The Latest on Spain's political crisis amid Catalonia's independence push (all times local):
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Barcelona Mayor Ada Colau says the results of a disputed independence referendum earlier this month can't be used to declare secession and is calling on all sides to de-escalate tensions to solve "the most severe institutional crisis since the re-establishment of democracy in Spain."
Colau is asking Catalan President Carles Puigdemont to drop any attempt to declare independence during his highly anticipated appearance before the regional parliament on Tuesday, more than a week after he declared victory in a referendum that had been fiercely opposed by Madrid.
But the mayor of Barcelona says the "main culprit" for the crisis is the central government, and urges Prime Minister Mariano Rajoy to avoid escalating the crisis further by resorting to a constitutional clause that would allow central authorities to take over some or all regional control.
"Don't take any decision that would dynamite the space for dialogue and mediation," Colau said on Monday in a public address aimed at Rajoy and Puigdemont. "That's the bravest thing that you can do at this moment."
Highway management company Abertis is announcing a relocation of its corporate address from Barcelona to Madrid, the latest such move amid the political uncertainty in Catalonia.
In an emailed statement, Abertis says that the measure will be in place while the lack of legal security remains in the northeastern region.
Messaging firm MRW, health insurance company SegurCaixa Adeslas and real estate giant Colonial also joined the exodus of businesses moving addresses in the past week.
Abertis and Colonial are part of Spain's main index of the top 35 listed companies along with the big Catalan banks Banco Sabadell and CaixaBank and energy firm Gas Natural, which already announced the move last week.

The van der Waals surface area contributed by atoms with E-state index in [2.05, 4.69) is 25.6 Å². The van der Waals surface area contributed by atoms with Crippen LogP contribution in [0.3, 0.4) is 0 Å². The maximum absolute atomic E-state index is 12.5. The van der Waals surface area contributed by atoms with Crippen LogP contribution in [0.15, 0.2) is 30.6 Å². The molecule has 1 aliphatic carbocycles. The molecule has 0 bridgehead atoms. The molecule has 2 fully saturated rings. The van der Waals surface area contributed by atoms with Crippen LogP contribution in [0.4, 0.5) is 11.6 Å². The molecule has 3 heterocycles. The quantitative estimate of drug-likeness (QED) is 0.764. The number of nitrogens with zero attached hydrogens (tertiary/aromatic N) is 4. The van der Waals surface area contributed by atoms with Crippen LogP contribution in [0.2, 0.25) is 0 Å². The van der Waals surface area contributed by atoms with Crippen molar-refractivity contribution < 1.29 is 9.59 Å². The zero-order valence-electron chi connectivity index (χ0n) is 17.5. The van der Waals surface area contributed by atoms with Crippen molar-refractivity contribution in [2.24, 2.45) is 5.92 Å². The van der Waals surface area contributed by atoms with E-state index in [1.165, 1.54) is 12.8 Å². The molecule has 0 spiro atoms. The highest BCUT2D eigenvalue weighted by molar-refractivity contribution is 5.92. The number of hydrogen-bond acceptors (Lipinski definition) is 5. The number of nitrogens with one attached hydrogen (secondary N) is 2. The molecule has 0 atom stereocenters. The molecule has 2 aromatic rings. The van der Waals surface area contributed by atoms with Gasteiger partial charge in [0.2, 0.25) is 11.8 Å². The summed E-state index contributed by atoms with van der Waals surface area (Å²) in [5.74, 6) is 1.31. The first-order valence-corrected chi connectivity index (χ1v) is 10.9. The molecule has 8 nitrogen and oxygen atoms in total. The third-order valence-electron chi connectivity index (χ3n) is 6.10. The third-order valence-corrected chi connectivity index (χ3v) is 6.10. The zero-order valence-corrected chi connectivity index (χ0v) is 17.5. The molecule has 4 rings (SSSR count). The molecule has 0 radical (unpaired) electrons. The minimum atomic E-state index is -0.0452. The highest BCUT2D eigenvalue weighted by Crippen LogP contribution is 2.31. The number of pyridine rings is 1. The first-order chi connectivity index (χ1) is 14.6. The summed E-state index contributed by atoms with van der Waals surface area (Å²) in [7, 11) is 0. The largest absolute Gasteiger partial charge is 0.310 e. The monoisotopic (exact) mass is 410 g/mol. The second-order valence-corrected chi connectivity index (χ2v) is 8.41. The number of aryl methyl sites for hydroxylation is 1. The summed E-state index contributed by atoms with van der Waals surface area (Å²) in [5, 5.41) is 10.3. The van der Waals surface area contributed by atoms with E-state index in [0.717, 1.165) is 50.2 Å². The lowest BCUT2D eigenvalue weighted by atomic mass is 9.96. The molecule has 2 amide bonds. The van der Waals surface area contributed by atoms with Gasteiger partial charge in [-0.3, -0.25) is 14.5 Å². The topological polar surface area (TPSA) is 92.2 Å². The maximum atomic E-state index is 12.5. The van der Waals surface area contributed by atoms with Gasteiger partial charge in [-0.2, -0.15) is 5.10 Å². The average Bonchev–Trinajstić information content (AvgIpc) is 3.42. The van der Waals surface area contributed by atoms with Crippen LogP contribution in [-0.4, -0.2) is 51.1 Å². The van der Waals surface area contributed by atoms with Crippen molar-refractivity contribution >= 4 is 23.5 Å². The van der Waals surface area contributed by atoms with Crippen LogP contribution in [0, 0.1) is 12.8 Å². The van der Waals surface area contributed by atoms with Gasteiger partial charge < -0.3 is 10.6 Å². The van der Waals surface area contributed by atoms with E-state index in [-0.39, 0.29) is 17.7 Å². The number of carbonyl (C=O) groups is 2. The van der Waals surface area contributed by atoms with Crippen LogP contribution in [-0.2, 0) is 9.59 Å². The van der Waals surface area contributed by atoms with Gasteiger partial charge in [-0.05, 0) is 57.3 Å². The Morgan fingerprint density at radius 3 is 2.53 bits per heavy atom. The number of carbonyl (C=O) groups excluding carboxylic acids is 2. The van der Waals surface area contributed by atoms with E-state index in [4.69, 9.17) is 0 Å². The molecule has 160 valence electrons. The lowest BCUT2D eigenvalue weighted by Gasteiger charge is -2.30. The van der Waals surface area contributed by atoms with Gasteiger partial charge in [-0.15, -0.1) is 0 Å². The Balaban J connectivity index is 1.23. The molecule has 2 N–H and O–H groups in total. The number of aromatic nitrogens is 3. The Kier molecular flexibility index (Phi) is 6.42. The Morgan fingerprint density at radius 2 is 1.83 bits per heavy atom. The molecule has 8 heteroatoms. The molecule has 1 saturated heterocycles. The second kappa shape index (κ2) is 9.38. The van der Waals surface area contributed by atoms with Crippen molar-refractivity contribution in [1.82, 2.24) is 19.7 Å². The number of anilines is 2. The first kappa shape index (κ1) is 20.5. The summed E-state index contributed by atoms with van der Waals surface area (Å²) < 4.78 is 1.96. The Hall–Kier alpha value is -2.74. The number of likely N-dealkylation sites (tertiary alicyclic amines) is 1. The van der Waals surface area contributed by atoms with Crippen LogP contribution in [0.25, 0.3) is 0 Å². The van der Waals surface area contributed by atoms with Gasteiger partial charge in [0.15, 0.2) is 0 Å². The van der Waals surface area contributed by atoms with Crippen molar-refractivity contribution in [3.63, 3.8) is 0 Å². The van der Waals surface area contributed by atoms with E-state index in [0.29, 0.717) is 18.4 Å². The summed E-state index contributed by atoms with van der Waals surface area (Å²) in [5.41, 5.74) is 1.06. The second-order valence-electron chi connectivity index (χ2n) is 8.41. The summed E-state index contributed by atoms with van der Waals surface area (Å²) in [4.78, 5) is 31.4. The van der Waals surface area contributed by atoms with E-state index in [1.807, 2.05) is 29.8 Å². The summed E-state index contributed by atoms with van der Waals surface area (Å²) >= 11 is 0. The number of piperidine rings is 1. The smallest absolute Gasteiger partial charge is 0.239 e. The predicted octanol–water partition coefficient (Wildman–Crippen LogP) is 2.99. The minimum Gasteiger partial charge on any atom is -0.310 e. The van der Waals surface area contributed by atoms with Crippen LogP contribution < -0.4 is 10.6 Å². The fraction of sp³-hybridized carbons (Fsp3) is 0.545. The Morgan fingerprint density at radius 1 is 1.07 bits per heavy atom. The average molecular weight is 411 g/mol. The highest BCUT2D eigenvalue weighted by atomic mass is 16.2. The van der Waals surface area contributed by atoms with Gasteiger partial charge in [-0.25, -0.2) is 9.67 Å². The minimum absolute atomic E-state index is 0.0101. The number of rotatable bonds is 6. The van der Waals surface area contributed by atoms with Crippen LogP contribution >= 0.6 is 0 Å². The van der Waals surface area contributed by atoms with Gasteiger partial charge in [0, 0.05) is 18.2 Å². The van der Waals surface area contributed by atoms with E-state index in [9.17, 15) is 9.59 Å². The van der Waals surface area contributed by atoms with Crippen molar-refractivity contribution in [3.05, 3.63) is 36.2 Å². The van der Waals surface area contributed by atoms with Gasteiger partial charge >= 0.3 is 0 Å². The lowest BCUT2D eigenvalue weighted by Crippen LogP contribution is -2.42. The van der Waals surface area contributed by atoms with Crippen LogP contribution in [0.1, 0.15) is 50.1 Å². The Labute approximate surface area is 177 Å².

The only Ibex 35 companies now with a base in Catalonia are the telecommunications firm Cellnex and the pharmaceutical multinational Grifols. Cellnex is holding a board meeting on Monday to discuss the move and Grifols has ruled it out for now, but said in a statement that it would consider it if a declaration of independence is made.
A group of Nobel Peace Prize winners are calling for mediation in the political deadlock between Spain and Catalonia.
The comments come in a letter on the eve of a Catalan parliamentary meeting in which separatist leaders want to press ahead with secession for the northeastern region.
Nobel Peace laureate Jody Williams told The Associated Press the letter has so far been signed by seven more awardees, including Mairead Maguire, Rigoberta Menchu and Shirin Ebadi.
The letter says "no side is free of errors" in this process but calls for "mediation and negotiations toward a peaceful resolution of the current standoff."
Williams said the letter would be posted later Monday on the Nobel Women's Initiative website.
A lawmaker with the Catalan CUP party says the far-left separatists won't accept anything on Tuesday that falls short of a declaration of secession, after a referendum marred by violence.
"It's very clear to me that those I represent won't accept any other scenario that is not a declaration of independence and the proclamation of the Catalan Republic," Benet Salellas told The Associated Press during an interview at the regional parliament.
Catalan regional President Carles Puigdemont plans to address the Catalan parliament on Tuesday evening in a session that some have portrayed as the staging of an independence declaration for the northeastern region of 7.5 million, although others have said the move would only be symbolic.
Salellas says that Tuesday's parliamentary session in Barcelona will be an "act of sovereignty" in which "a political subject called Catalonia decides to self-determine and declare itself a republic."
He also says that moves by banks and multinationals during the past week to relocate their base outside of Catalonia because of the political uncertainty are "absolutely shameful" and a "blackmail to the decision of the Catalan people."